Republic of Vietnam (South Vietnam)
The Republic of Vietnam (Việt Nam Cộng hòa) was a nation is Southeast Asia from 1955 until 1975, also known as South Vietnam. Once considered a part of French Indochina, the region was occupied by the Japanese during the Second World War. Once the war had ended, the Việt Minh (who had fought the Japanese during the war) strongly opposed French re-occupation of the country. This opposition ultimately brought about the First Indochina War (1946 to 1954), in which French Colonial forces battled to preserve what remained of the old French Colonial Empire in Asia. After ten years of warfare, the Geneva Accords of 1954 effectively ended the conflict by declaring Indochina's independence from France. Two nations were created out of the territory traditionally considered Vietnamese: the Democratic Republc of Vietnam in the north, and the State of Vietnam in the south. Within a year, the South Vietnam was established after Ngô Đình Diệm deposed Emperor Bảo Đại and proclaimed himself president following a controversial election. His refusal to enter negotiations with North Vietnam over holding elections covering all of Vietnam led to gradual disintegration of diplomatic relations between the two countries, and instigated the Second Indochina War (1959 to 1975).
The Army of the Republic of Vietnam (ARVN) was the name for all ground forces during the Second Indochina War (called the Vietnam War in the United States). Army units were organized into four Corps (I through IV), each covering a geographical region of South Vietnam. Primary combat units included eleven Infantry Divisions, one Airborne Division (Nhẩy Dù), the ARVN Rangers (Biệt Động Quân), and the ARVN Special Forces (Lực Lượng Đặc Biệt or LLDB). The Vietnam Air Force and Republic of Vietnam Navy (including the Republic of Vietnam Marine Corps or Thủy Quân Lục Chiến) made up the remainder of the South Vietnamese armed forces. Other combatant units during the Vietnam War included the National Police Field Force and the Civilian Irregular Defense Group (CIDG) units, the latter composed of minority tribal people, trained by the US Army Special Forces and funded primarily by the CIA (from 1961 until 1970).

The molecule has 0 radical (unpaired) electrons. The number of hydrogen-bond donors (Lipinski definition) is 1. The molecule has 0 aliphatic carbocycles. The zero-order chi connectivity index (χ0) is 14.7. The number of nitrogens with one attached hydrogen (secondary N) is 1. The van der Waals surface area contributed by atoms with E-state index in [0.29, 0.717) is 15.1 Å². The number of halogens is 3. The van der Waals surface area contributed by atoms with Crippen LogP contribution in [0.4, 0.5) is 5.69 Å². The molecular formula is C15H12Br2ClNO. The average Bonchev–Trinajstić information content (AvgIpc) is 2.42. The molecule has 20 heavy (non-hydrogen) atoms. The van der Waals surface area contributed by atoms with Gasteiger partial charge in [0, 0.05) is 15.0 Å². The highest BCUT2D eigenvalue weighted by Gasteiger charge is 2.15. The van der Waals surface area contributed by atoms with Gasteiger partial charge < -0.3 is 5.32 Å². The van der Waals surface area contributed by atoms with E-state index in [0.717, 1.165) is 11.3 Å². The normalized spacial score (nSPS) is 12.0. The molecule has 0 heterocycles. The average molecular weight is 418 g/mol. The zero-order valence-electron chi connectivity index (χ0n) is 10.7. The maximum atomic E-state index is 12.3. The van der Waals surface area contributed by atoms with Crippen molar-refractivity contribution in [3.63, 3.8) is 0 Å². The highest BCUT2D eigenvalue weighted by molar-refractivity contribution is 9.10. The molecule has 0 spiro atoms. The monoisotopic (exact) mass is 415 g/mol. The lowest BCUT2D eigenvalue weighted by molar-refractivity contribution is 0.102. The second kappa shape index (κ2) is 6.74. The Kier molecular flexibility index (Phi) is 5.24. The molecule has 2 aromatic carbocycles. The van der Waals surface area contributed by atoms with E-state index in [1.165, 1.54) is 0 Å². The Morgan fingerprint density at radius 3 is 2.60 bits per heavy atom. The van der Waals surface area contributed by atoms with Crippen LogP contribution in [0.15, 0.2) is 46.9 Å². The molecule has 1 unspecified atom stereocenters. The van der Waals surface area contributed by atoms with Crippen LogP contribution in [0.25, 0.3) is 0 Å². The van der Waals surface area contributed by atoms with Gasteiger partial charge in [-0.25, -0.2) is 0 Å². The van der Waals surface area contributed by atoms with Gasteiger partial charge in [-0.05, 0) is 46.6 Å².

Production of military uniforms in South Vietnam was primarily handled by the Quân-Nhu (Quartermaster) Military Clothing Production Center, activated in 1954 and responsible for the manufacture of textiles and complete uniforms for all of the armed forces of South Vietnam
South Vietnamese Camouflage Patterns
During the First Indochina War, French troops wore a variety of uniforms donated from their former allies in the Second World War. Among these, the British M1942 windproof brushstroke pattern was quite popular due to its light weight. The government of South Vietnam produced a copy of this pattern in 1962 specifically for issue to their Airborne (Nhãy-Dù) units. Similar to the original British design, the ARVN version has broad pea green & purplish-brown brushstrokes on a pinkish-tan or mauve base. This pattern was occasionally worn by US military advisers to the ARVN Airborne Division during the very early years of the Vietnam War, but production ceased in 1964 (although the uniforms continued to be worn occasionally until the end of the war). The term "pinks" was applied to this uniform due to the overall pinkish tone of the fabric.
Another early camouflage design was the ARVN "starburst" pattern. Little is known about this design, except that it was produced between 1963 and 1965 and worn by some ARVN units. The design features brown and olive green "starburst" shapes on a khaki background.